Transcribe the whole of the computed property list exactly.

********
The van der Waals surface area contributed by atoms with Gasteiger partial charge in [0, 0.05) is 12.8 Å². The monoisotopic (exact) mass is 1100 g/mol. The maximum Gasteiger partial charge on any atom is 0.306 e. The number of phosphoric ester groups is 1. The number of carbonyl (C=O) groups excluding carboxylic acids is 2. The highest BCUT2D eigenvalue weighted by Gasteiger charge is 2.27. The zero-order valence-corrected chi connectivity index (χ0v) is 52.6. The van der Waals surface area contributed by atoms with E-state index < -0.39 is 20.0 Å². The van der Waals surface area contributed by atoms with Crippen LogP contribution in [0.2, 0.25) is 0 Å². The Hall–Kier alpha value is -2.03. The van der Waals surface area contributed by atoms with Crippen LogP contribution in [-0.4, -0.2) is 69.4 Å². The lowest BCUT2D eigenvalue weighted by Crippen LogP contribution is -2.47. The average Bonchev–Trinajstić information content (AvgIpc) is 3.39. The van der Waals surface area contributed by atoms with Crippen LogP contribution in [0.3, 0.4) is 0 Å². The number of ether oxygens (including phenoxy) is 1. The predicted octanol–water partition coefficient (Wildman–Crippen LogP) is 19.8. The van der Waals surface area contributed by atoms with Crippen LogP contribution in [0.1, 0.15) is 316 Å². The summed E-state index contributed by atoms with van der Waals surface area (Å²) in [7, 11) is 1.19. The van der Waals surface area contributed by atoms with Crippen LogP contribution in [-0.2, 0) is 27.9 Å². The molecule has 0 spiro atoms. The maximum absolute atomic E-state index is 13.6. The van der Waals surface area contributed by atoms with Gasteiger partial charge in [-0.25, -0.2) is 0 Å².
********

The van der Waals surface area contributed by atoms with Gasteiger partial charge in [0, 0.05) is 12.8 Å². The monoisotopic (exact) mass is 1100 g/mol. The maximum Gasteiger partial charge on any atom is 0.306 e. The number of phosphoric ester groups is 1. The number of carbonyl (C=O) groups excluding carboxylic acids is 2. The highest BCUT2D eigenvalue weighted by Gasteiger charge is 2.27. The zero-order valence-corrected chi connectivity index (χ0v) is 52.6. The van der Waals surface area contributed by atoms with E-state index < -0.39 is 20.0 Å². The van der Waals surface area contributed by atoms with Crippen LogP contribution in [0.2, 0.25) is 0 Å². The Hall–Kier alpha value is -2.03. The van der Waals surface area contributed by atoms with Crippen LogP contribution in [-0.4, -0.2) is 69.4 Å². The lowest BCUT2D eigenvalue weighted by Crippen LogP contribution is -2.47. The average Bonchev–Trinajstić information content (AvgIpc) is 3.39. The van der Waals surface area contributed by atoms with Crippen LogP contribution in [0.3, 0.4) is 0 Å². The number of ether oxygens (including phenoxy) is 1. The predicted octanol–water partition coefficient (Wildman–Crippen LogP) is 19.8. The van der Waals surface area contributed by atoms with Crippen LogP contribution in [0.1, 0.15) is 316 Å². The summed E-state index contributed by atoms with van der Waals surface area (Å²) in [7, 11) is 1.19. The van der Waals surface area contributed by atoms with Crippen LogP contribution in [-0.2, 0) is 27.9 Å². The molecule has 0 spiro atoms. The maximum absolute atomic E-state index is 13.6. The van der Waals surface area contributed by atoms with Gasteiger partial charge in [-0.25, -0.2) is 0 Å².